By Richard Black
Environment correspondent, BBC News website
When biofuels sprang to political prominence a few years ago - endorsed by Tony Blair among others - the world was rapidly running out of options for a liquid fuel that could keep the wheels of transport turning after the oil ran out.
Biofuel crops such as jatropha could be good for Africa, the EU believes
Hydrogen had been the bright-eyed new kid on the block. But as the practical difficulties and economic realities raised their ugly heads, the new kid was quickly revealed as an unpleasant, drug-addled hoodie.
Fuel cells with a low tolerance for pollution or vibration, a finite supply of already expensive platinum for catalysts, a range smaller than a Tour de France cyclist could achieve in a day, high leakage from pipes… the closer one looked, the spottier the hoodie's face appeared.
Research into hydrogen continues, and rightly so - the least promising kids can turn into prime ministers.
But for a fleeting moment, biofuels appeared to be the real deal, promising a future that was achievable within a few years at a reasonable price, and carried a homespun whiff of living off the land to boot.
The need is still there. As the Gallagher Review of biofuels, commissioned by the UK government and just published, puts it, there is "little sign of the developed countries losing their appetite for travel, and millions of new motorists expected in rapidly developing countries such as India, China, Russia and elsewhere…"
Put simply, as long as we continue to see personal transport as meaning riding around in metal boxes on wheels capable of taking us from one end of the country to the other on a single tank of gas, biofuels are technically and economically the only thing that can substitute for petrol and diesel.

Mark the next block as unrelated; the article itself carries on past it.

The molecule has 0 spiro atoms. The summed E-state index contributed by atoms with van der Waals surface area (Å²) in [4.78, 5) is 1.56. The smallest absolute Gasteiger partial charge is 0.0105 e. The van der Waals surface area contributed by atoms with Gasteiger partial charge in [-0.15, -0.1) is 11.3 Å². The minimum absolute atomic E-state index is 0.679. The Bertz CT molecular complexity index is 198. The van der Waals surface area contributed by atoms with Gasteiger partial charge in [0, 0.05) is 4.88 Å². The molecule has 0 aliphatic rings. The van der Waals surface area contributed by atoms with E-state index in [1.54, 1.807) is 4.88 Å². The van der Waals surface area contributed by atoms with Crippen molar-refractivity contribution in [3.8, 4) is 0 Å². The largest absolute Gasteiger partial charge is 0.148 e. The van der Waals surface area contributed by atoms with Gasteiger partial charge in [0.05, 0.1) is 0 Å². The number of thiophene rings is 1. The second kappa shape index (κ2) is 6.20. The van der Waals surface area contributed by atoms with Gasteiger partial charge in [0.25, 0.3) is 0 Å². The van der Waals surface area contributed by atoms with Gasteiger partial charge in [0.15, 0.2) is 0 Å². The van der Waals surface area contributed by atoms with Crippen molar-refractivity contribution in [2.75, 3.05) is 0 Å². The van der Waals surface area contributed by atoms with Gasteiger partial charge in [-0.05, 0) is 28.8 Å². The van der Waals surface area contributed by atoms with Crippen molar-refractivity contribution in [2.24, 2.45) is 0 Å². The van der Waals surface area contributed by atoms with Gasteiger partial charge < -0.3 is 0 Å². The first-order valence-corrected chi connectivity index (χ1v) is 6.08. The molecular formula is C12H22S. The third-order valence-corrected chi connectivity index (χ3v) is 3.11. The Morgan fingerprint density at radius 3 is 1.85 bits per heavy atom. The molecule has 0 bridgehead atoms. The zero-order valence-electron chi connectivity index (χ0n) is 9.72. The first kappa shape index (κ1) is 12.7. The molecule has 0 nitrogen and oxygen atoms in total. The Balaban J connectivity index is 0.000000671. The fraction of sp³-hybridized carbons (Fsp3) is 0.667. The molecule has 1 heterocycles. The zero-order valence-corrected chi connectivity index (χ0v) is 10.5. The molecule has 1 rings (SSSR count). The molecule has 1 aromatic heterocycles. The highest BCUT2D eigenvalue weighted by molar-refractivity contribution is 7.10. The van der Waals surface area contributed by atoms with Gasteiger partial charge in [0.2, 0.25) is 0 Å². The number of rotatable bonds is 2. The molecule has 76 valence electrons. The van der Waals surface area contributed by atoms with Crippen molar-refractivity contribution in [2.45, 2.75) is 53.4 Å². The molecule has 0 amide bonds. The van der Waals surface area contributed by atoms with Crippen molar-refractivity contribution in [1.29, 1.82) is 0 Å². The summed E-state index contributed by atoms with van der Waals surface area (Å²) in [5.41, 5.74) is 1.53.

Which is why the report from Ed Gallagher, chairman of the UK's Renewable Fuels Agency, continues: "We cannot afford to abandon biofuels as part of a low carbon transport future".
However, he suggests, we should put the brakes on.
"Current evidence suggests that the proposed EU biofuels target for 2020 of 10% by energy is unlikely to be met sustainably," he concludes.
"The introduction of biofuels should therefore be slowed... we therefore propose targets for renewable transport fuels of between 5% and 8% for the EU for 2020."
Trial by science
The UK's domestic target of fuelling 5% of vehicle traffic from plants by 2010 should be put back by three to four years, Professor Gallagher concluded - a recommendation which UK Transport Secretary Ruth Kelly endorsed.
This all stops short of the abrupt end to the biofuel bonanza that some environment and development groups have been advocating. But it does mark a cooling in the policymaker's love affair with the technology.
So what has changed?
Demand for crops such as soya has led to felling of tropical forests
For Gallagher, one study stood out from the plethora of reports detailing the climatically crazy felling of tropical forest to grow biofuel crops and the equally large dossier of reports blaming biofuel demand for raising food prices.
It was published in the journal Science in February. And the US academics writing it showed that conventional sums failed to show the whole picture.